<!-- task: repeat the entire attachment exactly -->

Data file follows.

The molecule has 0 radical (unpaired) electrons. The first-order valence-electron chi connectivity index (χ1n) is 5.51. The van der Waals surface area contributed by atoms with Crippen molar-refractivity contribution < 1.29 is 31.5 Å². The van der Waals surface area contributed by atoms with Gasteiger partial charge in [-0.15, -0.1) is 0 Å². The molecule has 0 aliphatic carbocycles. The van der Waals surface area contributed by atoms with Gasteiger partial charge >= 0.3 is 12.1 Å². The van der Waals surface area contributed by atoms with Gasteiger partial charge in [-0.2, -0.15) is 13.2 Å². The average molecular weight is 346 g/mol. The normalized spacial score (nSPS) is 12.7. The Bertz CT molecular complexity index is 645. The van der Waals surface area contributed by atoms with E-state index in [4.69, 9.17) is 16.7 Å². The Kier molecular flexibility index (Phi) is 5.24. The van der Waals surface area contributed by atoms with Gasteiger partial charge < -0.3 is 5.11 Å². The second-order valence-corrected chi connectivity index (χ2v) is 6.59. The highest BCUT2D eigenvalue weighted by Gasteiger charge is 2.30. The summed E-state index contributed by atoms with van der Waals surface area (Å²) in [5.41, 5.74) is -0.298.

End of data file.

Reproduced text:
The molecule has 0 radical (unpaired) electrons. The first-order valence-electron chi connectivity index (χ1n) is 5.51. The van der Waals surface area contributed by atoms with Crippen molar-refractivity contribution < 1.29 is 31.5 Å². The van der Waals surface area contributed by atoms with Gasteiger partial charge in [-0.15, -0.1) is 0 Å². The molecule has 0 aliphatic carbocycles. The van der Waals surface area contributed by atoms with Gasteiger partial charge >= 0.3 is 12.1 Å². The van der Waals surface area contributed by atoms with Gasteiger partial charge in [-0.2, -0.15) is 13.2 Å². The average molecular weight is 346 g/mol. The normalized spacial score (nSPS) is 12.7. The Bertz CT molecular complexity index is 645. The van der Waals surface area contributed by atoms with E-state index in [4.69, 9.17) is 16.7 Å². The Kier molecular flexibility index (Phi) is 5.24. The van der Waals surface area contributed by atoms with Gasteiger partial charge < -0.3 is 5.11 Å². The second-order valence-corrected chi connectivity index (χ2v) is 6.59. The highest BCUT2D eigenvalue weighted by Gasteiger charge is 2.30. The summed E-state index contributed by atoms with van der Waals surface area (Å²) in [5.41, 5.74) is -0.298.